As rock and roll lives go, Asa Brebner’s pretty much seen and lived it all – the highs, lows, and all of the in-betweens in between. From his early work in the ‘70’s with his own band, the Mezz (which helped put the legendary Rathskeller in Kenmore Square on the garage- punk map) to his tenure with Jonathan Richman and the Modern Lovers to his major label break as guitarist for Robin Lane and the Chartbusters in the ‘80’s, the Cambridge-based artist figures prominently in the knotty family tree of Boston rock. And at an age when most rockers turn off their amp, call it a day, and wait for the Rhino compilation of their work, Brebner has never unplugged from his muse and music.
Instead, he’s turned his attention to a solo career that, this week, will see both the release of his fourth CD, The Best No Money Can Buy (Windjam), and a stellar compilation of his earlier solo work, Time In My Way (also Windjam). Brebner celebrates the release of both discs with a special June 22 CD-release bash at Lilli’s that will include a special reunion performance of one of his old bands, Robin Lane and the Chartbusters, in addition to his own headlining set.
For a songwriter who’s always looking toward the future, Brebner suddenly finds himself looking back. Is it a strange feeling?
“The idea of (Time In My Way) was (Windjam label head) Loreen Hurley’s idea,” Brebner says over a beer at the Middle East bakery in a sheepish tone that sounds suspiciously like an apology. “She really wanted to put the retrospective out and she’s been really great to me. I don’t listen to my old stuff much. I’ve been playing the songs, some of them, for 20 years, so it’s kind of weird to me. My priority is the new stuff.”
Brebner’s disposition is certainly understandable, given the abundant, instantaneous charm of his new album, which at once feels as familiar and lived-in as a favorite denim jacket and as new and unpredictable as tomorrow. Although Brebner’s songs unabashedly draw from the pantheon of rock royalty (the “Tangled Up In Blue” guitar figure that threads through the poignant “The Roses I Never Bought You”; the chugging Stones riffs that make “You Stole My Woman” strut and buck with perfect nose-thumbing swagger), his lyrics almost always keep you guessing. Even Brebner’s peppier numbers are like silver clouds with dark, ominous linings.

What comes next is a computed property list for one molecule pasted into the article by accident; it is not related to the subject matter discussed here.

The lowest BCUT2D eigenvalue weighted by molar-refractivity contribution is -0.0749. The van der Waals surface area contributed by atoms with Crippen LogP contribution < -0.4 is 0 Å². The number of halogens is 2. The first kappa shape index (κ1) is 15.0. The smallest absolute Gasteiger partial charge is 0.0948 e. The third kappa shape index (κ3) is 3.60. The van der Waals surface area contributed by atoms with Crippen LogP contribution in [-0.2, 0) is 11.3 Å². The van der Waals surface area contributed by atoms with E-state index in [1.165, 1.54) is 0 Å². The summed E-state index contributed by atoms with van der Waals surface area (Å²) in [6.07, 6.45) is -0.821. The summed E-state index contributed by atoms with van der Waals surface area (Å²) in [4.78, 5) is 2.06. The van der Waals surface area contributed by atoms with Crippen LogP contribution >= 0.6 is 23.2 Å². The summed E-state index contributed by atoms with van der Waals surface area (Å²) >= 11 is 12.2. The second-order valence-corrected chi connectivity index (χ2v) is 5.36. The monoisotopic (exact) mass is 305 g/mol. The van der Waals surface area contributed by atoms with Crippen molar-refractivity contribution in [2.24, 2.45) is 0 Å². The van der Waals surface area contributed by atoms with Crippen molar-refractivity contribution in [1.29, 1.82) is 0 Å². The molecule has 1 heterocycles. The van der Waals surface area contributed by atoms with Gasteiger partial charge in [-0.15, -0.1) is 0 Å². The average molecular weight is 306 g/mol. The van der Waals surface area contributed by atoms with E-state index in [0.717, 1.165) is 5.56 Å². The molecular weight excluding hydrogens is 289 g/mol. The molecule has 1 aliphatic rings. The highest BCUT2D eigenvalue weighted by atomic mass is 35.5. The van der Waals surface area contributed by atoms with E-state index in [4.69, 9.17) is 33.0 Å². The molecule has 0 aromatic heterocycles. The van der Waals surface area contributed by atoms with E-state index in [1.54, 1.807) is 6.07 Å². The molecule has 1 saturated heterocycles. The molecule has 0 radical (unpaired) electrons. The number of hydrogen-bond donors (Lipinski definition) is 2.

The fact that Brebner’s a good storyteller shouldn’t be too surprising – both of his parents are fiction writers – but what makes his songs exceptional is how much emotional terrain they cover. “Too Many Assholes” is a scathing – and bitterly satisfying – indictment of its subject. “Out of the Frying Pan (Into Desire)” is a self-mocking ode to infidelity set to a Barnum & Bailey beat. Where the inspiration comes from, exactly, is anybody’s guess, says Brebner.
“If it’s a good song, it comes outta me in about ten minutes,” he says. “It doesn’t really take long, and I don’t really know how it happens. I just come up with a feeling or a phrase and the song kind of writes itself after that. But I’m kind of a late bloomer – I only started writing and trying to be a singer-songwriter after being a touring musician. I wish I’d started earlier.”
Though he’s fuzzy on the details, Brebner says the idea to pursue a solo career probably occurred to him after watching, and playing with, his friend and mentor Jonathan Richman. “I might’ve just said ‘well, if Jonathan can do it, I can do it.’ It probably came out of my sense of disillusionment at being a sideman. I kind of worship my father– he wrote a novel called Doubting Thomas in the fifties – and it definitely planted the seed for me to write stuff.”
Sometimes, Brebner’s found himself writing about life experiences – either his own, or those of friends. “The Roses I Never Bought You” is an example of that.
“It’s about the path not taken,” he says. “It’s being middle-aged, which I am — I’m 45 years old – and it’s about knowing friends who are the same age or who have died. You definitely have a lot more of these experiences to draw from than when you were 20. ‘Turn The Pages Back’ is about a friend who committed suicide.”
No wonder Brebner describes himself as a “sad person.” The loss of friends, plus a spirit-crushing stint playing in wedding bands to pay the rent, all took their toll on the songwriter who at one point felt that if he continued to do the latter – no matter how potentially lucrative – whatever joy for music he had would eventually be stamped out.
“I gave up playing for money at a certain point. I was playing in function bands and it was making me bitter about music. I mean, I know I’m not going to be a matinee idol like Ricky Martin, but hopefully I can still be a songwriter. To be liked by people who appreciate the music for what it is and not by the fact that they appreciate celebrity more than they appreciate real music – that’s success.”
“When you’re 19, the idea of being a rock star is cool,” he continues. “But it’s sort of a suspect ideal, really, because it means that all these people like you because you’re famous. (But) you can always be assassinated or thought to be an asshole the next day.
“I don’t believe in God, but I believe in music and sharing that with other people — that’s kind of my religion,” Brebner says, finally. “If I have a religion, that’s what it is.”